Orleans Community Health has new machine to diagnose flu, strep

By Ginny Kropf, correspondent Posted 10 March 2020 at 10:35 am

Photo by Ginny Kropf: Health care professionals at Orleans Community Health’s Walk-In Clinic in Albion demonstrate the new machine which can detect strep throat and flu in minutes. From left is Stephanie Wilson, clinic supervisor, and Connie Woroszylo, nurse practitioner. The Clinic is seeing an increased number of people with flu in recent weeks.

ALBION – Flu and strep are on the rise in Orleans County, according to health care professionals at Orleans Community Health’s Walk-In Clinic in Albion.

Nicole Helsdon, practice manager, said they are seeing as many as five people a day with the flu, but with acquisition of a new Cobas Liat machine, they are able to detect the virus in minutes.

Connie Woroszylo, nurse practitioner, and clinic supervisor Stephanie Wilson explained the process.

If strep is suspected, the nurse swabs the patient’s throat and then thrusts the swab into a vial, which is inserted into the Cobas Liat machine. A similar procedure is done to diagnose flu, except the patient is asked to blow his nose and then the nasal cavity is swabbed. With either illness, lab confirmed results are ready in 20 minutes.

“If we had to send the sample out for a culture, it would take days,” Woroszylo said. “This machine will detect both type A and B flu.”

Patients being seen at the clinic have mostly flu, with a few strep cases, Helsdon said.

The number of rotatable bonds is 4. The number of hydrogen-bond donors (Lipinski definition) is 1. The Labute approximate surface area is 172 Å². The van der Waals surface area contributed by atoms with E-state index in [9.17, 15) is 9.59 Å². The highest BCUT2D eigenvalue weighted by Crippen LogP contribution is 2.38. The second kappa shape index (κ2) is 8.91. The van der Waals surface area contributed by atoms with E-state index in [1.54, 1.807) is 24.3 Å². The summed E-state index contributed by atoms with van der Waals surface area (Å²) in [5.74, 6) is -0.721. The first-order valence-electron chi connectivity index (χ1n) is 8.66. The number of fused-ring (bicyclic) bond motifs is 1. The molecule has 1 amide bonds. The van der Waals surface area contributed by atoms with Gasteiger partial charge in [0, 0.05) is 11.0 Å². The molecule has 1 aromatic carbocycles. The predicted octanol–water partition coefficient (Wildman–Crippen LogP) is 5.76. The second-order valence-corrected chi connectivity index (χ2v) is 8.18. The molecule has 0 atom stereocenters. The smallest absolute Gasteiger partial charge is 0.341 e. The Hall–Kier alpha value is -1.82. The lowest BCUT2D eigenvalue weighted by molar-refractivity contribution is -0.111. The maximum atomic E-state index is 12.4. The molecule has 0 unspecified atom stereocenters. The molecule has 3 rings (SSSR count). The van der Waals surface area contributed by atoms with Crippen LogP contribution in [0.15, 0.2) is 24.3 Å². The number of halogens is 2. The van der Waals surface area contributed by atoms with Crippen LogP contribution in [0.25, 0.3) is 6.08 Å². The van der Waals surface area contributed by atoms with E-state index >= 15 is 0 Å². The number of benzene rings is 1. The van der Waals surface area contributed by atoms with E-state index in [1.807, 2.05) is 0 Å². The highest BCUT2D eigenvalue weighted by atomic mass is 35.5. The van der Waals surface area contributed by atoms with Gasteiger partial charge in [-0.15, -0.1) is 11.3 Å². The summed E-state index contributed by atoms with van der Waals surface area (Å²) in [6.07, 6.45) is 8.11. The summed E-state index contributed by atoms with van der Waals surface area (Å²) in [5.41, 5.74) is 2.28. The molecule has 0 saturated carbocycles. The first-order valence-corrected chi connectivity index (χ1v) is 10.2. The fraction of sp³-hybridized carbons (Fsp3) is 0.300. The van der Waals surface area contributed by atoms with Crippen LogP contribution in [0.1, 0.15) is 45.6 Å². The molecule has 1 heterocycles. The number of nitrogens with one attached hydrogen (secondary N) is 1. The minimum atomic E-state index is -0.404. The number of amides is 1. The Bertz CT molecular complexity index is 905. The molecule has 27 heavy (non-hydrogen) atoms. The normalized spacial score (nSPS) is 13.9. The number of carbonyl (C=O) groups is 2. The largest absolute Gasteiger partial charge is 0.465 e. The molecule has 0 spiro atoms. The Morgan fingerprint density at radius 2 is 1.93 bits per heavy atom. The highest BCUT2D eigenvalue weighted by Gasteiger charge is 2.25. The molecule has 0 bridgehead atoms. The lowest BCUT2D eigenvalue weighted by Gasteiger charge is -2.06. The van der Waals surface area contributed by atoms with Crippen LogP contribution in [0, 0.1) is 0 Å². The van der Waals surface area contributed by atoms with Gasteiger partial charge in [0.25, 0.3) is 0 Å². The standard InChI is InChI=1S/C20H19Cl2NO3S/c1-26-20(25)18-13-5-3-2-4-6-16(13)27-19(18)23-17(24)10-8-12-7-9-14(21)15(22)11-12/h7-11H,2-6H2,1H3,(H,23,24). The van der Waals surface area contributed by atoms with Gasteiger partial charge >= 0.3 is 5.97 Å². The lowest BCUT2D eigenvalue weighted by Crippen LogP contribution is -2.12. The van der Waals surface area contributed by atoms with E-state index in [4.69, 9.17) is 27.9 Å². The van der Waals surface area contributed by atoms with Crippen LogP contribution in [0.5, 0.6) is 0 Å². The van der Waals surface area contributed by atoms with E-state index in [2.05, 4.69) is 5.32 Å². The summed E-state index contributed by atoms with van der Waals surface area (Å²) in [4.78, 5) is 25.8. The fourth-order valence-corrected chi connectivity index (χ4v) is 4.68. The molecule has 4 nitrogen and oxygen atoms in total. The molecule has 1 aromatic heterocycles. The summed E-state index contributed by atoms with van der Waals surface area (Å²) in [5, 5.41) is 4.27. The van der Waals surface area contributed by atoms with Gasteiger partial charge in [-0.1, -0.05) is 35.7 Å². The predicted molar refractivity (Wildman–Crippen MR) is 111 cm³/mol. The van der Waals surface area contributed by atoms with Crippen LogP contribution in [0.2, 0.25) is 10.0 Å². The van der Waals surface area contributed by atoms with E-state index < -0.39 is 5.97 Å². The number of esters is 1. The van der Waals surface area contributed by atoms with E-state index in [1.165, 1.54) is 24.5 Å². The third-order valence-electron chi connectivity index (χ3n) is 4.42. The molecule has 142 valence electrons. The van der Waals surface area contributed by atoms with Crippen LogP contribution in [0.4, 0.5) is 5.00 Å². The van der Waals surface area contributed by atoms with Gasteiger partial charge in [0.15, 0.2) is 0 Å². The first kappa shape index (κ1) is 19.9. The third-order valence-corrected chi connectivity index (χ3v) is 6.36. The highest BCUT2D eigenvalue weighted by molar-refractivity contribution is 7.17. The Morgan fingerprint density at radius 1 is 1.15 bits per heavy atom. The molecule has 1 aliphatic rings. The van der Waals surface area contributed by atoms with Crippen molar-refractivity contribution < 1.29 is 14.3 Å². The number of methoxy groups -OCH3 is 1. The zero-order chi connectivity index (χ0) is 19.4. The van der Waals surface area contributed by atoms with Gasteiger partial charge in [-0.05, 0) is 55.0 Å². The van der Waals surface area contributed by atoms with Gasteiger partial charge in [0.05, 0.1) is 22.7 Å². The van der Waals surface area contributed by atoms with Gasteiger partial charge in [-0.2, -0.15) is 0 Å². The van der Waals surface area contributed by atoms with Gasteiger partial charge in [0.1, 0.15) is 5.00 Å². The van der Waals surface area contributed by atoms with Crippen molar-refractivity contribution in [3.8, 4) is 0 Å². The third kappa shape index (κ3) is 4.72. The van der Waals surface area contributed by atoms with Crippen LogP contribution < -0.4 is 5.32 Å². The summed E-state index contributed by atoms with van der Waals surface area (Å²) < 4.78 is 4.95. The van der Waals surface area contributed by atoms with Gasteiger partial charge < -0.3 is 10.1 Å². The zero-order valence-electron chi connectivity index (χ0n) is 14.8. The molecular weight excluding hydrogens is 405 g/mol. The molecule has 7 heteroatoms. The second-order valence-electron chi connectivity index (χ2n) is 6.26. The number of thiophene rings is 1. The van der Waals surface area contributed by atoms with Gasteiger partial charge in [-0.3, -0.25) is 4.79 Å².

We are at the peak of the flu season, Wilson said, and she stressed everyone should have a flu shot.

“It’s still not too late to get one,” she said. “The flu season runs through the end of May.”

She said the older population – over 60 – need a higher dose than would be available at a doctor’s office, and they can get it at their pharmacy.

The flu vaccine is recommended for ages beginning at six months, Wilson said. The vaccine usually lasts the entire year and the new vaccine typically comes out in August.

When people come in with flu symptoms, Helsdon said they are asked to put on a mask. As a precaution, she said her office is being very diligent in wiping down the surfaces often where people touch. She said when someone is diagnosed with the flu, they may be prescribed Tamiflu, which is a prescription which lessens symptoms, but doesn’t cure the flu.

“Otherwise they may be told to practice the traditional cures of rest, drink lots of fluids and stay home,” Helsdon said.

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